Active CDS thus will be necessary as NGS-based testing is increasingly adopted, and as the number of genes and variants deemed actionable/reportable for a given patient rises.26 Providers cannot be expected to read and remember all variants for a given patient via a passive CDS. Active CDS triggered by context (e.g., drug–gene interactions at the time of electronic order entry) will be critical to effectively scaling up EHR-based CDS of NGS results. EHRs, particularly those of commercial systems, include decision support engines that can be adapted for active genomic CDS subject to the availability of trigger conditions.27 Institutions have published literature about using CDS engines for pharmacogenomics decision support using different types of genomic data. For example, the University of Utah used limited single-nucleotide polymorphism and allele data to pilot pharmacogenomic decision support for CYP2C9.28 St Jude Hospital (Memphis, TN) used data from the DMET Plus array (affymetrix, Santa Clara, CA 1,936 genomic variants in 225 genes) and the Cerner EHR to implement a set of pharmacogenomics decision support rules for 29 CYP2D6 alleles and 9 TMPT alleles.29 Two CSER sites are extending this work to NGS ( Table 4 ). UW is building on its proof-of-concept work23 and extending the standard single-gene molecular testing result mechanism to put multiple actionable pharmacogenomics variants into the EHR in a computable representation. These data can then be used by the UW commercial EHR for active CDS. This approach is consistent with the recommendation made by Masys et al.,30 which involves putting only the actionable variants into the EHR as discrete data rather than all the NGS data. This approach is also consistent with the model presented by the Electronic Medical Records and Genomics consortium.31 Representing actionable variants via a clinical LIMS single-gene molecular testing result reporting data structure could generalize to any LIMS and any EMR; however, it is difficult to scale up because a new “test” would need to be created for each gene. BWH is using an external tool (GeneInsight) integrated into the EHR through a single sign-on mechanism that passes patient context. GeneInsight sends structured data into EHRs to support CDS rules that rely on these data (e.g., supplying data to the EHR needed to provide a pharmacogenomic alert that appears at the time of electronic order entry). Both CSER active CDS approaches have the potential to be implemented at other sites.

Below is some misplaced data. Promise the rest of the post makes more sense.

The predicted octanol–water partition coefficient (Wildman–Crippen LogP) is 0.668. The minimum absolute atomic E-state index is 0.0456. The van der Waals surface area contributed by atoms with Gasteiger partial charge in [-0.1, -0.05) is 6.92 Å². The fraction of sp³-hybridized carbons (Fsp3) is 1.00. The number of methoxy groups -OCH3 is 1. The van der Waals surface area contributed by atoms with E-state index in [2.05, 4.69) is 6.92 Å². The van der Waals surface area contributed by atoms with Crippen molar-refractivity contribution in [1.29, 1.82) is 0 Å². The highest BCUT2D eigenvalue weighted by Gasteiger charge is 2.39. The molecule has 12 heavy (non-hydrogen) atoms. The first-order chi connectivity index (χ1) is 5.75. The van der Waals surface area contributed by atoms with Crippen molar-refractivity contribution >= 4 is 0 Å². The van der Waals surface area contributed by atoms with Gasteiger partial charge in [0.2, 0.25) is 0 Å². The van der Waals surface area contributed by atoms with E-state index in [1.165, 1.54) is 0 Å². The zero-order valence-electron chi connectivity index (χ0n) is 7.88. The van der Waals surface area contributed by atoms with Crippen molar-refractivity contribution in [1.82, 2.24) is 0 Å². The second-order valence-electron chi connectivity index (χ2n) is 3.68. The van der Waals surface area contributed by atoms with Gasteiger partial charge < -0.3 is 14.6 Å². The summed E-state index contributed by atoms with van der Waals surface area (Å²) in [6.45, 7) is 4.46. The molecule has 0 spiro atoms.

A challenge to scaling up active CDS is that currently computable rules cannot be automatically derived or created from the VDBKB. Although not explicitly asked in the survey, four of the six sites stated that they felt more sophisticated (and standardized) biomedical informatics tools for interpretation of sequence variants are needed in order to effectively scale up NGS diagnostics. The emerging discipline of translational bioinformatics32 includes as its focus these types of translational tools. The change of variant/annotation information over time magnifies the challenge of maintaining these rules. These challenges are independent of the NGS method and the approach to delivering the results into the EHR and are inherent to the nature of NGS. The need to re-annotate is especially an issue for the sites disclosing new genomic information ( Table 4 ).
A final barrier to putting actionable variant NGS data into the EHR is poor adherence to existing standards to represent genomic variants, such as the guideline proposed by the Human Genome Variation Society33 (in contrast to adopted standardized coding systems such as the International Classification of Diseases, 10th revision).37 This challenge is magnified by the lack of any VDBKB collective that would feed actionable variant results into the EHR. Mark Hoffman (of the Cerner EHR company) has over the past 8 years begun to put into the Cerner system an open source ontology along these lines,34 working toward a vision of a genome-enabled EHR35 to enable a more generalizable and scalable approach to personalized medicine.36 Ultimately, adoption of such standardized ontologic approaches will be key to enabling sharing of active genomic decision support rules across organizations and EHR vendors.